Finally, an article that says what I've seen saying for a while: Roger has the personality that Pete never had.
Because of personality, Federer ranks as a better champ than Sampras
BY CHARLES BRICKER
South Florida Sun-Sentinel
FORT LAUDERDALE, Fla. - (KRT) - I loved Pete Sampras' guts and pure confidence on the court and am still not convinced that Roger Federer could beat him if both were at the top of their games at Wimbledon.
In fact, there wasn't much I didn't like about Pete, though there was one thing: He was an interview recluse, a man who was talkative enough in his post-match press conferences but who wasn't available to reporters in a one-on-one situation unless you carried credentials from ESPN or Sports Illustrated.
Even if you knew more about tennis and could talk tennis more intelligently than anyone who worked for those two high-profile media giants, there was no entree to Sampras. He was, as his agent liked to tell reporters, unavailable.
But now Federer . . . vive la difference. He's not going to cut short a beachfront vacation to take your call, but he is so natural, so genuine and so down to earth that it is impossible not to admire him in ways you couldn't admire Sampras.
A few days before the Wimbledon final, I ventured into the players cafeteria, where Federer was at the salad bar, picking at strands of lettuce and plucking tomatoes into his bowl.
There ensued a short conversation about grazing. ``I love salad. Any kind of salads,'' he said. I explained to him that in the United States, when we have salads, it's called grazing, as cows do in pastures. ``Grazing,'' he repeated, amused. ``OK.'' He filed that away in his list of American idioms, which might come in handy in the coming weeks, when he arrives in the United States to work up to the U.S. Open.
And then, the day after he won his third straight Wimbledon, Federer invited reporters to his rented home in Wimbledon for breakfast, and to sit and chat, about anything, much the same as he did the day after he won the 2004 U.S. Open. That never happened with Sampras. In fact, the idea of Sampras asking reporters to his rented home would have been laughable.
You come away from one of these tete-a-tetes with Federer not really thinking so much about his tennis, which we all know is fabulous, but the way he fits in so easily with ordinary people.
That's why he's a greater champion than Pete.
ROGER AND OUT
Chances are Federer won't reappear on court until the Canadian Open in Montreal, Aug. 8-14. That's where he won his eighth title of 2004. He won his eighth title this year at Wimbledon.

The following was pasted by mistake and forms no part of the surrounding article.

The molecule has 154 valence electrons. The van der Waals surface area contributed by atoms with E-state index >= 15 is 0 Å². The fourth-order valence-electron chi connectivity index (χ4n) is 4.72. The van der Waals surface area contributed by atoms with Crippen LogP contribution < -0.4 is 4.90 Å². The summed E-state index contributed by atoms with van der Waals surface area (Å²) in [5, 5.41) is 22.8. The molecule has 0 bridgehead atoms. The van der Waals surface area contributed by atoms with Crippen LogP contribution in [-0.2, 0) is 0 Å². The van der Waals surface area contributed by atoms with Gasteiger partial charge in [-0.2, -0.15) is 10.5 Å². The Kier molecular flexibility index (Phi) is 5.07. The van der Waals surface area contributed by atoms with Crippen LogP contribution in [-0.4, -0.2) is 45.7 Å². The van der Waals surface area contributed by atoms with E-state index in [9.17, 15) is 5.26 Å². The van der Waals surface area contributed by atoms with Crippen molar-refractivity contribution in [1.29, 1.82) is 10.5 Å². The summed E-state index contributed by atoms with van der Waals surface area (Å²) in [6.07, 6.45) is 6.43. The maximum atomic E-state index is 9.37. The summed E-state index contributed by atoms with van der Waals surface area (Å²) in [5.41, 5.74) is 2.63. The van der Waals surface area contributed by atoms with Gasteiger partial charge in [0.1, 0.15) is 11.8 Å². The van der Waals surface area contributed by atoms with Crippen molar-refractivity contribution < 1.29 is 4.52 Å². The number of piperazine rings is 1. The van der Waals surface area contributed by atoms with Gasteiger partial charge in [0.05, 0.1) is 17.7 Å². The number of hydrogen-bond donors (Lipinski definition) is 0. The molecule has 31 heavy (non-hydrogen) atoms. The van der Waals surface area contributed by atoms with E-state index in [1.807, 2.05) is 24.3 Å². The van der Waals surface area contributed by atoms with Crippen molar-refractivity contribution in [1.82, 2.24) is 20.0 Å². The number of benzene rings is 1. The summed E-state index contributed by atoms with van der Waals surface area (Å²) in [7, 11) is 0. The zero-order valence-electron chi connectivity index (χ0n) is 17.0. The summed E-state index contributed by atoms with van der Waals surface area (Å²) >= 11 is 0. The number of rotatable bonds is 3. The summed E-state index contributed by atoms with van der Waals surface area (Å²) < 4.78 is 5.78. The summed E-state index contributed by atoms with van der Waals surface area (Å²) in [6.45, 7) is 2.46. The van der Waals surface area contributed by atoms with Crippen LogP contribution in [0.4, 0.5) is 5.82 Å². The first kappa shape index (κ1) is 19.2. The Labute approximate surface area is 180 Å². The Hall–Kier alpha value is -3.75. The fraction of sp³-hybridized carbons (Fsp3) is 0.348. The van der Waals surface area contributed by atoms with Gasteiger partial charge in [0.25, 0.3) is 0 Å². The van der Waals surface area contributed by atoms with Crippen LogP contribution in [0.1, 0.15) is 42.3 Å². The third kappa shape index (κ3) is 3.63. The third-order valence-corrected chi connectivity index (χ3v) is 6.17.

From there, he'll play Cincinnati, which also is a Masters Series event, take the week off before the U.S. Open, then arrive in New York to defend his crown.
He'll go through the Open without coach Tony Roche, who at 60 doesn't like traveling the world.
That's fine. Federer won without a coach last year. He'll be favored to repeat for his sixth Grand Slam title.
The most underplayed story at Wimbledon was the announcement of the new ATP doubles rules, which goes into effect right after the Open: No-ad scoring, no time delays on changeover (just grab a drink and get back out there) and tiebreaks at 4-4.
There is going to be a growing controversy over these rules throughout the U.S. Open Series, which began Monday in Indianapolis, though the top players don't really care.
The idea behind the new rules is to get top players on the doubles court, and save the game from extinction, but even Mark Miles, the CEO of the men's tour, is skeptical that Federer or Andy Roddick or Marat Safin or Lleyton Hewitt are going to start playing doubles.
The theory is that if you can guarantee the top players they won't have to be on court for more than an hour and a half, and usually no more than an hour or an hour and 10 minutes, they'll play and expand the crowds.
I'm skeptical, but we'll see.
Top doubles player Jonas Bjorkman reiterated a complaint I've heard many times. ``They're doing a lousy job of promoting doubles. That's the problem,'' Bjorkman said of the ATP.
But you don't see doubles players banding together and presenting their own plan for promoting doubles. As far as I know, they don't have a program.They have no unity at a time when they need it badly. They should have a delegation that includes Bjorkman and the Bryan twins sitting across a desk from new ATP chairman of the board Etienne deVilliers.
No surprise that Lindsay Davenport is hurt again, this time with the back injury that cropped up in the Wimbledon final vs. Venus Williams. No word yet on how this will set back her preparation for the U.S. Open. . . .
The Bryan twins have reached the final of all three Grand Slam doubles this year and lost each time. That's not a good sign going into the September Davis Cup tie vs. Belgium, which will be on clay.